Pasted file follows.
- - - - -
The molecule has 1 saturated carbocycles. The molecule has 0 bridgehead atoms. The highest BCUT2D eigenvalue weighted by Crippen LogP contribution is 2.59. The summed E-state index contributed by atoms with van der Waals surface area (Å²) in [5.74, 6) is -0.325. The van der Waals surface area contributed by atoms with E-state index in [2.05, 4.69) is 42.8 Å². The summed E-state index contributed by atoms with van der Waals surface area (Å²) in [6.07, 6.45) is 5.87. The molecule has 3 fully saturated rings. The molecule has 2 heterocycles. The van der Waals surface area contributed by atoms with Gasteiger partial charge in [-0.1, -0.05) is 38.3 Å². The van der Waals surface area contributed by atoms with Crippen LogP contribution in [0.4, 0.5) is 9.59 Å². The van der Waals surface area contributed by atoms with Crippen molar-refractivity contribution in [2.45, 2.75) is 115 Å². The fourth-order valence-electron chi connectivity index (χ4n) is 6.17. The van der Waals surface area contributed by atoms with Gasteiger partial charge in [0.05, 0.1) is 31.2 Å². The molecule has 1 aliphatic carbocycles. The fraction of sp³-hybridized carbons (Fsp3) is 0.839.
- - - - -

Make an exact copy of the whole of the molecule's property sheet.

The molecule has 1 saturated carbocycles. The molecule has 0 bridgehead atoms. The highest BCUT2D eigenvalue weighted by Crippen LogP contribution is 2.59. The summed E-state index contributed by atoms with van der Waals surface area (Å²) in [5.74, 6) is -0.325. The van der Waals surface area contributed by atoms with E-state index in [2.05, 4.69) is 42.8 Å². The summed E-state index contributed by atoms with van der Waals surface area (Å²) in [6.07, 6.45) is 5.87. The molecule has 3 fully saturated rings. The molecule has 2 heterocycles. The van der Waals surface area contributed by atoms with Gasteiger partial charge in [-0.1, -0.05) is 38.3 Å². The van der Waals surface area contributed by atoms with Crippen LogP contribution in [0.4, 0.5) is 9.59 Å². The van der Waals surface area contributed by atoms with Crippen molar-refractivity contribution in [2.45, 2.75) is 115 Å². The fourth-order valence-electron chi connectivity index (χ4n) is 6.17. The van der Waals surface area contributed by atoms with Gasteiger partial charge in [0.05, 0.1) is 31.2 Å². The molecule has 1 aliphatic carbocycles. The fraction of sp³-hybridized carbons (Fsp3) is 0.839.